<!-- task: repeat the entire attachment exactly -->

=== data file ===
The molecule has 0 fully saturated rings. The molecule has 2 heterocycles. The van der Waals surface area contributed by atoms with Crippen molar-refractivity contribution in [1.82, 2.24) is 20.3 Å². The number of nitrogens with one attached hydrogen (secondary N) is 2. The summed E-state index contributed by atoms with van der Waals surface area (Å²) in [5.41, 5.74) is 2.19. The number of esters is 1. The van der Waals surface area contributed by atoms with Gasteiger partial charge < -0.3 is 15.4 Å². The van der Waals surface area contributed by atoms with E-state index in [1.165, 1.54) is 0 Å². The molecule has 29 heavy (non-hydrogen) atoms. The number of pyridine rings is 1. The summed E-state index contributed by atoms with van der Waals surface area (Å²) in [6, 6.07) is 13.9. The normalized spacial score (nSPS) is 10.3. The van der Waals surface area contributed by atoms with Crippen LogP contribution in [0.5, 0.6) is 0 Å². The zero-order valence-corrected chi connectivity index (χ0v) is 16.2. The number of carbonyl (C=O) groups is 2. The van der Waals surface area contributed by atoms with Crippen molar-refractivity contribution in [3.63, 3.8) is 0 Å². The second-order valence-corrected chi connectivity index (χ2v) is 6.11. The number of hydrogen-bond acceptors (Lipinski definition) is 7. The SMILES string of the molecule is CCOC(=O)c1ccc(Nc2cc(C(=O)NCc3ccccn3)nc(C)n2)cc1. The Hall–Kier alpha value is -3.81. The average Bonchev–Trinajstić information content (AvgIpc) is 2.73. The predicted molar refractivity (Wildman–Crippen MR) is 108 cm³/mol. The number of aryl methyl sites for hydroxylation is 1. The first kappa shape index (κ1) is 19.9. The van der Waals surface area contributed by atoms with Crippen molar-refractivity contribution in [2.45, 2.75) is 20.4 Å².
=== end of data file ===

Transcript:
The molecule has 0 fully saturated rings. The molecule has 2 heterocycles. The van der Waals surface area contributed by atoms with Crippen molar-refractivity contribution in [1.82, 2.24) is 20.3 Å². The number of nitrogens with one attached hydrogen (secondary N) is 2. The summed E-state index contributed by atoms with van der Waals surface area (Å²) in [5.41, 5.74) is 2.19. The number of esters is 1. The van der Waals surface area contributed by atoms with Gasteiger partial charge < -0.3 is 15.4 Å². The van der Waals surface area contributed by atoms with E-state index in [1.165, 1.54) is 0 Å². The molecule has 29 heavy (non-hydrogen) atoms. The number of pyridine rings is 1. The summed E-state index contributed by atoms with van der Waals surface area (Å²) in [6, 6.07) is 13.9. The normalized spacial score (nSPS) is 10.3. The van der Waals surface area contributed by atoms with Crippen LogP contribution in [0.5, 0.6) is 0 Å². The zero-order valence-corrected chi connectivity index (χ0v) is 16.2. The number of carbonyl (C=O) groups is 2. The van der Waals surface area contributed by atoms with Crippen molar-refractivity contribution in [3.63, 3.8) is 0 Å². The second-order valence-corrected chi connectivity index (χ2v) is 6.11. The number of hydrogen-bond acceptors (Lipinski definition) is 7. The SMILES string of the molecule is CCOC(=O)c1ccc(Nc2cc(C(=O)NCc3ccccn3)nc(C)n2)cc1. The Hall–Kier alpha value is -3.81. The average Bonchev–Trinajstić information content (AvgIpc) is 2.73. The predicted molar refractivity (Wildman–Crippen MR) is 108 cm³/mol. The number of aryl methyl sites for hydroxylation is 1. The first kappa shape index (κ1) is 19.9. The van der Waals surface area contributed by atoms with Crippen molar-refractivity contribution in [2.45, 2.75) is 20.4 Å².